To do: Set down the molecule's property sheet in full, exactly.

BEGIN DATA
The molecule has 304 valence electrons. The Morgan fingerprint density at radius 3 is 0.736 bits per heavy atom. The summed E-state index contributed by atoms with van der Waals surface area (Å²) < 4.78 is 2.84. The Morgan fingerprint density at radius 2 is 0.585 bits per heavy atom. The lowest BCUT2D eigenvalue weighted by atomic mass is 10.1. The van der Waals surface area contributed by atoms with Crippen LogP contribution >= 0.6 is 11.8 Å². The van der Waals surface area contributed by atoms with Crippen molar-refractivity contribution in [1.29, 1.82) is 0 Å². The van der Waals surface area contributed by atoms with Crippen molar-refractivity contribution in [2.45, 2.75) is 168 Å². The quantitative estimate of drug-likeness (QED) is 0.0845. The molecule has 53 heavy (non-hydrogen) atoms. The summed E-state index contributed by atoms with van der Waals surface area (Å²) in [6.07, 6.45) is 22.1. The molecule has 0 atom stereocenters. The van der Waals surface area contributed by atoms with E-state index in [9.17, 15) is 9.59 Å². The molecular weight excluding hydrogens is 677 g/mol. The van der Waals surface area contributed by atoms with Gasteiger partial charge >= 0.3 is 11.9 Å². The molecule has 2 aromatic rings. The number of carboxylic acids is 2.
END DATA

The molecule has 304 valence electrons. The Morgan fingerprint density at radius 3 is 0.736 bits per heavy atom. The summed E-state index contributed by atoms with van der Waals surface area (Å²) < 4.78 is 2.84. The Morgan fingerprint density at radius 2 is 0.585 bits per heavy atom. The lowest BCUT2D eigenvalue weighted by atomic mass is 10.1. The van der Waals surface area contributed by atoms with Crippen LogP contribution >= 0.6 is 11.8 Å². The van der Waals surface area contributed by atoms with Crippen molar-refractivity contribution in [1.29, 1.82) is 0 Å². The van der Waals surface area contributed by atoms with Crippen molar-refractivity contribution in [2.45, 2.75) is 168 Å². The quantitative estimate of drug-likeness (QED) is 0.0845. The molecule has 53 heavy (non-hydrogen) atoms. The summed E-state index contributed by atoms with van der Waals surface area (Å²) in [6.07, 6.45) is 22.1. The molecule has 0 atom stereocenters. The van der Waals surface area contributed by atoms with E-state index in [9.17, 15) is 9.59 Å². The molecular weight excluding hydrogens is 677 g/mol. The van der Waals surface area contributed by atoms with Gasteiger partial charge >= 0.3 is 11.9 Å². The molecule has 2 aromatic rings. The number of carboxylic acids is 2.